When I won a stencil from Cutting Edge Stencils thanks to DIY Showoff’s giveaway, I knew right away houndstooth was the only way for me to go. I was nervous that the stencil would be a single houndstooth, so I was thrilled to discover how large the stencil was when I got it in the mail.
My biggest issue with the stencil was there was no way to keep the middle part flat against the wall. The instructions said to paint with a sponge roller –but not only would that get messy but I would not get the crisp lines I was wanting.
So I decided to use the stencil to trace the pattern onto the wall and then tape everything off. Yep, the project I envisioned to take me a day took me 4 weeks.
Honestly though, it wasn’t as bad as it sounds, once I figured out a system. I got the majority of the project done over 3 Sundays, so I don’t feel as thou
Considering the stencil was free, I only spent $18 and that was on painter’s tape. I used leftover paint from my office stripes.
I’m blogging and drinking wine. You have been warned.
I wanted to spare the length of the previous post, and do all the talky talky in this post.
I never hated my fireplace, but I never liked it. It was this thought right there that made me take the plunge.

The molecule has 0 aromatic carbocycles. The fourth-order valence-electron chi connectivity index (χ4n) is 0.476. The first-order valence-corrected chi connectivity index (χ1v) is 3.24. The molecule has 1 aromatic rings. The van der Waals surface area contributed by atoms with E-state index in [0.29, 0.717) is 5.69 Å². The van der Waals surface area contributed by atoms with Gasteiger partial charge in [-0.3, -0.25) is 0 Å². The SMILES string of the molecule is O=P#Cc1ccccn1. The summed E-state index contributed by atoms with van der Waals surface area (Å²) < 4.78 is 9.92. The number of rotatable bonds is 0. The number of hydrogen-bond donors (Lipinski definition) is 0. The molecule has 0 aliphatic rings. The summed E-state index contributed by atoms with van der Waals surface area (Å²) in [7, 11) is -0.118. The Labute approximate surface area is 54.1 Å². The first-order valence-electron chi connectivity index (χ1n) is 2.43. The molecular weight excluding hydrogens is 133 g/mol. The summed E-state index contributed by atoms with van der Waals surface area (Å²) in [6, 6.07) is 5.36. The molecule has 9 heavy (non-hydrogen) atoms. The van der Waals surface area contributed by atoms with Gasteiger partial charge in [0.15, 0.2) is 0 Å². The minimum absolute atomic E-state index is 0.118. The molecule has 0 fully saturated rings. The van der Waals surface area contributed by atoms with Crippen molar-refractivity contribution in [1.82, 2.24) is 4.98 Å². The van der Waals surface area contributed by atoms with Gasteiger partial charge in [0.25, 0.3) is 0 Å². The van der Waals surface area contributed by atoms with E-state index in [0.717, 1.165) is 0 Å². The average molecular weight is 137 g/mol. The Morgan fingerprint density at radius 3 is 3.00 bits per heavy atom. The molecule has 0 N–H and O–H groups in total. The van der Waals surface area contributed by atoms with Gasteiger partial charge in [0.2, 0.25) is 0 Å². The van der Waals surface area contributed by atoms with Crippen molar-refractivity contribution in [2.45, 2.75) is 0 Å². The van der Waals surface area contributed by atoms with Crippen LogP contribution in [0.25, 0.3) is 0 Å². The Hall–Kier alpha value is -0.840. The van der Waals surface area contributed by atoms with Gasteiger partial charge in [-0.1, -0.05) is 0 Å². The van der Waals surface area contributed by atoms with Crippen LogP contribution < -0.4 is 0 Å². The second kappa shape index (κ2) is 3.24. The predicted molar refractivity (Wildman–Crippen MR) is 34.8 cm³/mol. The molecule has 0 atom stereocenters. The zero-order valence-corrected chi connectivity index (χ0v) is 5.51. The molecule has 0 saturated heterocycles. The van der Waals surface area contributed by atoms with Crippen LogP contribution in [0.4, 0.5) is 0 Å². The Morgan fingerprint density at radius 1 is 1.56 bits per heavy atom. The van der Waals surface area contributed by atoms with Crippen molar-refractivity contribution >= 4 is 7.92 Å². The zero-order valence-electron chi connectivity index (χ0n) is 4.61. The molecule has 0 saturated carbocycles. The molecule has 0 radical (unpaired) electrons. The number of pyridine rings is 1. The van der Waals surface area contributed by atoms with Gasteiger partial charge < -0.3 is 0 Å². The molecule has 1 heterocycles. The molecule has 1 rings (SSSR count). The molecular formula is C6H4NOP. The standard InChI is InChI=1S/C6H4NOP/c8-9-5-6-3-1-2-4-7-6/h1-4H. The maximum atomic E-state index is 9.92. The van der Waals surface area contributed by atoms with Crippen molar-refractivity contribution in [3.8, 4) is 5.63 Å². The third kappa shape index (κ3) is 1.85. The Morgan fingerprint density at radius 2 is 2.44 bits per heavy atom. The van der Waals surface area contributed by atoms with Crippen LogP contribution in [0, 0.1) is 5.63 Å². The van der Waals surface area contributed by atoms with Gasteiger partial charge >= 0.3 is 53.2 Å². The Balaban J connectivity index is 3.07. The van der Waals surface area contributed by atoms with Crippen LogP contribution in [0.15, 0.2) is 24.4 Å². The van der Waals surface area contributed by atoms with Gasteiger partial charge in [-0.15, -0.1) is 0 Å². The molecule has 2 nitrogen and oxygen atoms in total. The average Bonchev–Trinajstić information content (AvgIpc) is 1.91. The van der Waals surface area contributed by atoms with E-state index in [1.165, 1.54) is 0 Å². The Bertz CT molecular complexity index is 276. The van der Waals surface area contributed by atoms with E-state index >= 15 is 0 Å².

My fireplace was dirty. There was grout that would just fall off if you looked at it the wrong way. Brick is tricky like that, because it takes more work than running a vacuum over it (although, don’t worry, you have to do that too).
1. Use sandpaper. You aren’t using sandpaper to rough up the brick, you are using the sandpaper to get all the crap out. During this process, I recommend focusing mainly on the grout regions.
2. Vacuum. Now it’s time to vacuum, to get all the loose nasty out.
3. Wipe down. I used several damp paper towels over it, to further clean it.
I decided to use the same white paint I have been using everywhere else in my house – Ralph Lauren’s Frost in semi-gloss. I wanted to stick with semi-gloss, because the brick would suck up a lot of the shine to it and it would be easier to clean.
The brick on my fireplace is very textured and rough, because of this I didn’t use a primer. But if your brick is of a smoother quality I would recommend one.
Addressing the screen was the scariest part of this project for me. I decided to take my friend Leslie’s advice and spray paint everything indoors, like she did on hers.
When picking a spray paint – make sure you are using one that is heat resistant. Sure, it doesn’t come in as many fancy colors, but it also doesn’t set your house on fire. (Food for thought).
Here’s my screen all taped off and ready to go:
Unfortunately, I’m a moron and got the spray paint on my feet and neglected to realize it. And of course I walked around the family room, leaving a nice film of spray paint dust everywhere. So, if you are wanting to spray paint indoors – stay on your plastic tarp.
While it’s might be hard to tell in this photo, the shelves looked terrible once the fireplace went white. Like everywhere else in the house, the previous homeowners were a fan of beige with a yellow tint. When you pair this with white, the beige transforms into a pastel yellow.
This post is brought to you by Victorian Fireplaces, beautiful and stylish cast iron, marble and wood fireplaces.